We are in the middle of a radically different culture from the one our tradition started in, a culture with radically different questions, ideas and ways of thinking. All of this requires us to think differently about how we engage the world as God’s missionaries. The emerging church is one group whose practices and ideology we connect with very closely, and because of this they offer many ideas about how to proceed in the new world.
Robin’s part dealt with her own process of convergence, being a part of Pacific Yearly Meeting, and how she met Friends from various backgrounds first through the web and then through visitations. In the past year Robin’s gone to places like Friends General Conference Yearly Meeting where she helped lead an interest group on Convergent Friends with Liz Opp (also see here) and Martin Kelley and Newberg (Evangelical) Friends Church in Oregon. Through these various experiences Robin has personally experienced her own convergence and has seen that many Quakers are talking about and asking many of the same questions.
She also spoke about the importance of mission and following Christ into the world, the necessity of beginning with silence and speaking dramatically out of the silence, our history as the ground from which we move forward, that we are called to participate with God in the healing of a the suffering world, and that we as Quakers have very high standards of faith because of those who have gone before us. Finally, she ended by saying that we are not trying to convert people to a different way of thinking but rather building on what is already there. Robin exhorted everyone that “If you feel these ‘winds of the Spirit’ then rest assured you are not alone.”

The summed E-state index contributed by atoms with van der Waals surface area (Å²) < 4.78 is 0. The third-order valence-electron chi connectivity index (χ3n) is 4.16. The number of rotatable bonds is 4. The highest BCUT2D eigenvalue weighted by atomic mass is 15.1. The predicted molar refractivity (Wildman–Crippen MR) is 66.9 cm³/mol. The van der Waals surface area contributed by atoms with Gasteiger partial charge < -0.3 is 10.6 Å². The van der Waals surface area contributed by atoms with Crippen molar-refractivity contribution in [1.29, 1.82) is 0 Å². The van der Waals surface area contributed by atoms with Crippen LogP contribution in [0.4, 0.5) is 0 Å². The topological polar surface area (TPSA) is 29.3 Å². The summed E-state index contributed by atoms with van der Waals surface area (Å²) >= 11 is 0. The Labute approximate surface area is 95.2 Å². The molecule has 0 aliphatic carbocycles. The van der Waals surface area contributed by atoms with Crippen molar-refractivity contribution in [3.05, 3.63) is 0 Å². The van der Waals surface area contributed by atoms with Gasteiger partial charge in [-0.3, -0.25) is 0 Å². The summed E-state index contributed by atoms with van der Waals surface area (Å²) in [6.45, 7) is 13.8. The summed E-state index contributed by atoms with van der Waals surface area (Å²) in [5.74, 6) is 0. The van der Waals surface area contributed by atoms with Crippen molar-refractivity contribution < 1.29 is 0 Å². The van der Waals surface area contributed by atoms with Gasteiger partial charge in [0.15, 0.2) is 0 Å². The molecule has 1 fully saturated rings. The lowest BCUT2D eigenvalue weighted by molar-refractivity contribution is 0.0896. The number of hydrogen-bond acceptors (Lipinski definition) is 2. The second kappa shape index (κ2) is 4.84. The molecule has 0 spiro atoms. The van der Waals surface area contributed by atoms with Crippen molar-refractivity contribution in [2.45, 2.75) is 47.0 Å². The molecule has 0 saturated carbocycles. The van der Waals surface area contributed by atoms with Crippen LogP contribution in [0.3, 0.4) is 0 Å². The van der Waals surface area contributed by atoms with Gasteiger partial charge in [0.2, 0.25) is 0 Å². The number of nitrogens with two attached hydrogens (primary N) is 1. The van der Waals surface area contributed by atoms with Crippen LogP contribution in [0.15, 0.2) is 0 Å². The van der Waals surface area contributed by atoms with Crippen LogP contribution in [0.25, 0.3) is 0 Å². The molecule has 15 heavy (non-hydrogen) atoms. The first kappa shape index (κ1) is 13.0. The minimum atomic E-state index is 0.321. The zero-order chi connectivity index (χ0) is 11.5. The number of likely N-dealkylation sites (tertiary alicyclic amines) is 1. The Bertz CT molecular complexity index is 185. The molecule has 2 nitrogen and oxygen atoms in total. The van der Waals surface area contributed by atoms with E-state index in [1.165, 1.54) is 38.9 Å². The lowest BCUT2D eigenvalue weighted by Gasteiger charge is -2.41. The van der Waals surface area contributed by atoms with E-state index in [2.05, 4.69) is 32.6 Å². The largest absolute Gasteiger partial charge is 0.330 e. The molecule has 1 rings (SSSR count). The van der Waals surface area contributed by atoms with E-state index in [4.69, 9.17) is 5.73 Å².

And as if that wasn’t enough to wet the palette we spent the fourth part of our conversation in dialogue with the attenders of the gathering. We opened the floor for people to ask questions, respond, disagree and interact with everyone in the room. To hear a number of people say they too felt what we had just shared was definitely an wonderful experience and even for those who felt uncomfortable with what we shared I appreciated hearing their concerns and doubts.
One major question that was brought up concerned the nature of the internet and it’s influence on this conversation. A few people felt that because a majority of what has happened with convergence has happened online we have excluded those who don’t use the web or who don’t have a blog of their own. Their questions definately touched on some of the issues I recently considered in an article about the global information culture. And we assured the people there that the web is a vehicle for the conversation, that we are using the strengths of the web to gather but that it is not the only or even primary focus of what we’re trying to accomplish. In fact, an attender pointed out that the web is only one part of the process and the very fact that we were gathering together to discuss these matters at FWCC shows that we desire to met in person and share these ideas face to face.
Finally, we got to meet everyone afterwards, this was one of my favorite parts of the day. It’s really wonderful to meet new people, hear wonderful stories and see people connect with ideas we just shared. The nightmare is always wondering if you go to something like this and share your experiences and people just flat out reject it, but this couldn’t be further from what happened at FWCC this past weekend. It was really encouraging for me to be there and know that what we’ve been talking about on our blogs and at gatherings like Quaker Heritage Day isn’t isolated to just a few people but that people all over the world are thinking about the same issues.
Overall I had a fabulous time and learned a ton. I plan to be unpacking my head from this trip for some time and hopefully Kingdom work was done this past weekend.